Version tested: iPhone
Hipster, eh? Tomena Sanner's salaryman knows exactly what to do with that sort - a swift boot, and they're off to space. This salaryman knows what to do with everything, if you time it right. He dunks, he dives, he does one-handed cartwheels over giant robots, he smacks sumos, he pimp-slaps pimps, and delicately flounces over dog turds.
Originally released on WiiWare in Japan, Tomena Sanner is a bats**t mental running game. "Business man Hitoshi Susumu is behind schedule and is in quite a rush. In fact, he won't stop once he starts to run!" On each of Tomena Sanner's nine stages the salaryman runs to the right while a steady stream of obstacles and passers-by come the other way. The player's only interaction is tapping at the right time to negotiate each hurdle.
As a rhythm game and as a running game, Tomena Sanner leaves something to be desired. Though its inputs are precise, its effects and animations offer only vague guidance as to when to press, and the high-score side isn't really meaningful. Tomena Sanner's appeal is everywhere else, from its increasingly demented twists on suburbia to the wisecracking commentary that follows salaryman's moves (or lack thereof).
It's one of those games where you want to see every animation and joke. Your taps will be either 'Miss', 'Good' or 'Great', and each has a bespoke outcome for every character and object you'll encounter. Mess things up and grannies swing their handbags, fat joggers unleash punches, schoolgirls giggle and salaryman gets flattened.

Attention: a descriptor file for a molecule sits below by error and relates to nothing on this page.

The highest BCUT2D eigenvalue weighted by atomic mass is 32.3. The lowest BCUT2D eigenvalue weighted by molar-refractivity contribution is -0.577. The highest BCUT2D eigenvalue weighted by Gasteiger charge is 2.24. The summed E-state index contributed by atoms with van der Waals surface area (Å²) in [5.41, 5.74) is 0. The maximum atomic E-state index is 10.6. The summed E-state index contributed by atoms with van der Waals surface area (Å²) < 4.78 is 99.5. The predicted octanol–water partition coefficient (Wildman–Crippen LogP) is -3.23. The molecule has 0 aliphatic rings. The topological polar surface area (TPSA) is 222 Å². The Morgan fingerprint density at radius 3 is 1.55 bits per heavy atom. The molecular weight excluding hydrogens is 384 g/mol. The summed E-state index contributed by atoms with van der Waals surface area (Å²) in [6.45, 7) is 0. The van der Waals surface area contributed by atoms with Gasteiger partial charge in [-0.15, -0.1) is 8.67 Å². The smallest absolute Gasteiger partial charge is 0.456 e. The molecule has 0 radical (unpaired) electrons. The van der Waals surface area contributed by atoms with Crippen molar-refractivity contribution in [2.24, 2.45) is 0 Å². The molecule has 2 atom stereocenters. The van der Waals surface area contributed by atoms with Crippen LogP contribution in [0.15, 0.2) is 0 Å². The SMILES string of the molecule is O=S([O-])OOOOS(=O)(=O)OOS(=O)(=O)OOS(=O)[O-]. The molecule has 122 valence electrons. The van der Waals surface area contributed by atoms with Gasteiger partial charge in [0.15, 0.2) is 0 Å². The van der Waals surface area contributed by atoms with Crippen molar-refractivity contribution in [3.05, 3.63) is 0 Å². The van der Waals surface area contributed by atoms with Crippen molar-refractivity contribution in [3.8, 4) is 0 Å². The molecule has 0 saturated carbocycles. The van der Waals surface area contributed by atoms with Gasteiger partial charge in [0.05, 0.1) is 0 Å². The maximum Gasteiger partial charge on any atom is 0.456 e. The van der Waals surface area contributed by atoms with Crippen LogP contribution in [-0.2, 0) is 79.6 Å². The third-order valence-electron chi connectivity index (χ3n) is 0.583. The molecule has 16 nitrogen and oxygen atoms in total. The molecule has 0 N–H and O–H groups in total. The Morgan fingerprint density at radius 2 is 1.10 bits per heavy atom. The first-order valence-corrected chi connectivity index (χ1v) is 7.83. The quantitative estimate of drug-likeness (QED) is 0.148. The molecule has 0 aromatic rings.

Get the timing right and as salaryman sprints he'll play pattcycake with cavemen, surf down dinos' backs and dropkick sullen teenagers out of the screen. He'll dance, surf, hop, tiptoe, shuffle and flip to the end of the course - each one of which, naturally, ends with a breakdance. Monks? Headbutt! Girls?!? Boogie!
Then there's that brilliant scrolling narrative, witty and devastating in equal measure. Beginning a race? "Time to get to work, slave of society!" As you slide down a bannister: "Kids! Don't try this at home!" Navigate a bikini-clad lady: "He jumps for Joy! I think that's her name anyway." These snappy comments are incessant, a constant narrative of your failings and triumphs, and always undercutting smugness. "A careful jump! Fine work for a coward."
Tomena Sanner is a one-button game, and not even an especially flawless one. But it gets the most important thing right: it makes each tap feel like a big moment, because the difference between Good and Great is wide indeed. Will salaryman carry this panda forwards with a spinning roll, or rub his groin against its luxuriant fur? You choose. Tomena Sanner's probably not the most fun you can have with one hand, but it probably is the most funny.
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